De Beers estimated that the Israeli stockpile was more than 6 million carats in 1977, and growing at a rate of almost half a million carats a month. At that rate, it would be only a matter of months before the Israeli stockpile would exceed the cartel's in London. If Israel controlled such an enormous quantity of diamonds, the cartel could no longer fix the price of diamonds with impunity. At any time, the Israelis could be forced to pour these diamonds onto the world market. The cartel decided that it had no alternative but to force liquidation of the Israeli stockpile.
If De Beers wanted to bring the diamond speculation under control, it would have to clamp down on the banks, which were financing diamond purchases with artificially low interest rates. De Beers announced that it was adopting a new strategy of imposing "surcharges" on diamonds. Since these "surcharges," which might be as much as 40 percent of the value of the diamonds, were effectively a temporary price increase, they could pose a risk to banks extending credit to diamond dealers. For example, with a 40 percent surcharge, a diamond dealer would have to pay $1,400 rather than $1,000 for a small lot of diamonds; however, if the surcharge was withdrawn, the diamonds would be worth only a thousand dollars. The Israeli banks could not afford to advance 80 percent of a purchase price that included the so-called surcharge; they therefore required additional collateral from dealers and speculators. Further, they began, under pressure from De Beers, to raise interest rates on outstanding loans.
Within a matter of weeks in the summer of 1978, interest rates on loans to purchase diamonds went up 50 percent. Moreover, instead of lending money based on what Israeli dealers paid for diamonds, the banks began basing their loans on the official De Beers price for diamonds. If a dealer paid more than the De Beers price for diamonds—and most Israeli dealers were paying at least double the price—he would have to finance the increment with his own funds.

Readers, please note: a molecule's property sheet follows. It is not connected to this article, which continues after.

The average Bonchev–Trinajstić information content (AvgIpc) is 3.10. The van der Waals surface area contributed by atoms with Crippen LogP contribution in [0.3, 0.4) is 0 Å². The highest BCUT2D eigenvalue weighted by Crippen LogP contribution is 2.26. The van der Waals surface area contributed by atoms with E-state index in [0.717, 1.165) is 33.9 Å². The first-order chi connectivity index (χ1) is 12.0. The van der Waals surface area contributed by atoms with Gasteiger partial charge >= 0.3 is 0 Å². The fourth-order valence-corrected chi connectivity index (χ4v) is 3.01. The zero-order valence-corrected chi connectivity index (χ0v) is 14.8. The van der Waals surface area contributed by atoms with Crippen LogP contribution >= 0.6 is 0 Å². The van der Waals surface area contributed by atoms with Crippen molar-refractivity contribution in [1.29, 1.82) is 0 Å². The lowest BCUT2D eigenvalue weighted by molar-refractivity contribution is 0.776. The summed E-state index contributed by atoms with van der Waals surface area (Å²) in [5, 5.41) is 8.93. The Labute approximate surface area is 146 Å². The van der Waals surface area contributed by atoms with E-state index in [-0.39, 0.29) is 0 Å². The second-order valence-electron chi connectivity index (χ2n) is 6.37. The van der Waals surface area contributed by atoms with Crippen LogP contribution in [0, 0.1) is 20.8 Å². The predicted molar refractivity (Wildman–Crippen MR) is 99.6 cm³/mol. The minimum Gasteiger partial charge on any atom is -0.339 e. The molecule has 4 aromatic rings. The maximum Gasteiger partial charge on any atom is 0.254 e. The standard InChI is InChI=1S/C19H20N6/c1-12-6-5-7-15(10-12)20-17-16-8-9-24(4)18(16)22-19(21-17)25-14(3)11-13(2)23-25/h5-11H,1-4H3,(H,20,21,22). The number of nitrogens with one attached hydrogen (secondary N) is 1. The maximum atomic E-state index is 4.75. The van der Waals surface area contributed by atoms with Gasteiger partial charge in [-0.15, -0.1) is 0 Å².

To tighten the squeeze on Israel, De Beers abruptly cut off shipments of diamonds to forty of its clients who had been selling large portions of their consignments to Israeli dealers. As Israeli dealers found it increasingly difficult either to buy or finance diamonds, they were forced to sell diamonds from the stockpiles they had accumulated. Israeli diamonds poured onto the market, and prices at the wholesale level began to fall. This decline led the Israeli banks to put further pressure on dealers to liquidate their stocks to repay their loans. Hundreds of Israeli dealers, unable to meet their commitments, went bankrupt as prices continued to plunge. The banks inherited the diamonds.
Last spring, executives of the Diamond Trading Company made an emergency trip to Tel Aviv. They had been informed that three Israeli banks were holding $1.5 billion worth of diamonds in their vaults—an amount equal to nearly the annual production of all the diamond mines in the world—and were threatening to dump the hoard of diamonds onto an already depressed market. When the banks had investigated the possibilities of reselling the diamonds in Europe or the United States, they found little interest. The world diamond market was already choked with uncut and unsold diamonds. The only alternative to dumping their diamonds on the market was reselling them to De Beers itself.